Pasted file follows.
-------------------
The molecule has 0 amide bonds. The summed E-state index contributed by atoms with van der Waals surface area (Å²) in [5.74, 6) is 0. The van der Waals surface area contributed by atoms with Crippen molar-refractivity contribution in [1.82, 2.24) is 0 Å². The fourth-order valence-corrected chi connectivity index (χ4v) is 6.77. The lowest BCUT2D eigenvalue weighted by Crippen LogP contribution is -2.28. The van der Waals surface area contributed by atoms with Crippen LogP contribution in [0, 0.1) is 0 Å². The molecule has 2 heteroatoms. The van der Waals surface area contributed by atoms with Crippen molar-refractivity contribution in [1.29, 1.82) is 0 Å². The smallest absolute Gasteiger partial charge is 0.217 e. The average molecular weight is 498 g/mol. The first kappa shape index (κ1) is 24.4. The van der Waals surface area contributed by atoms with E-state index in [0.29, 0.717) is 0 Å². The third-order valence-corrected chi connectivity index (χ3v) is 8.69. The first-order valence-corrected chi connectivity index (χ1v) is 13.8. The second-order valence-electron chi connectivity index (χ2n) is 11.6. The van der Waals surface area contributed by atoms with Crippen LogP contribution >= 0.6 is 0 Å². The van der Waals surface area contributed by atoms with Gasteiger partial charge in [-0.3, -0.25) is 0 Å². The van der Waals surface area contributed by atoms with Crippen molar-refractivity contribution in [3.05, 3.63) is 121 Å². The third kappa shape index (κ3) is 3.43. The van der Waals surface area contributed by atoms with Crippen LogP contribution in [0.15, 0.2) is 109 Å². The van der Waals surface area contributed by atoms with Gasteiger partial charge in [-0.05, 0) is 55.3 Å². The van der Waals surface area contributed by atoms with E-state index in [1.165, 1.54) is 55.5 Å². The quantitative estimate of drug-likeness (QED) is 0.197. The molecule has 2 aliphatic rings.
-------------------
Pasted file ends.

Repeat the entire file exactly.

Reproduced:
The molecule has 0 amide bonds. The summed E-state index contributed by atoms with van der Waals surface area (Å²) in [5.74, 6) is 0. The van der Waals surface area contributed by atoms with Crippen molar-refractivity contribution in [1.82, 2.24) is 0 Å². The fourth-order valence-corrected chi connectivity index (χ4v) is 6.77. The lowest BCUT2D eigenvalue weighted by Crippen LogP contribution is -2.28. The van der Waals surface area contributed by atoms with Crippen LogP contribution in [0, 0.1) is 0 Å². The molecule has 2 heteroatoms. The van der Waals surface area contributed by atoms with Crippen molar-refractivity contribution in [1.29, 1.82) is 0 Å². The smallest absolute Gasteiger partial charge is 0.217 e. The average molecular weight is 498 g/mol. The first kappa shape index (κ1) is 24.4. The van der Waals surface area contributed by atoms with E-state index in [0.29, 0.717) is 0 Å². The third-order valence-corrected chi connectivity index (χ3v) is 8.69. The first-order valence-corrected chi connectivity index (χ1v) is 13.8. The second-order valence-electron chi connectivity index (χ2n) is 11.6. The van der Waals surface area contributed by atoms with Crippen LogP contribution >= 0.6 is 0 Å². The van der Waals surface area contributed by atoms with Gasteiger partial charge in [-0.3, -0.25) is 0 Å². The van der Waals surface area contributed by atoms with Crippen molar-refractivity contribution in [3.05, 3.63) is 121 Å². The third kappa shape index (κ3) is 3.43. The van der Waals surface area contributed by atoms with Crippen LogP contribution in [0.15, 0.2) is 109 Å². The van der Waals surface area contributed by atoms with Gasteiger partial charge in [-0.05, 0) is 55.3 Å². The van der Waals surface area contributed by atoms with E-state index in [1.165, 1.54) is 55.5 Å². The quantitative estimate of drug-likeness (QED) is 0.197. The molecule has 2 aliphatic rings.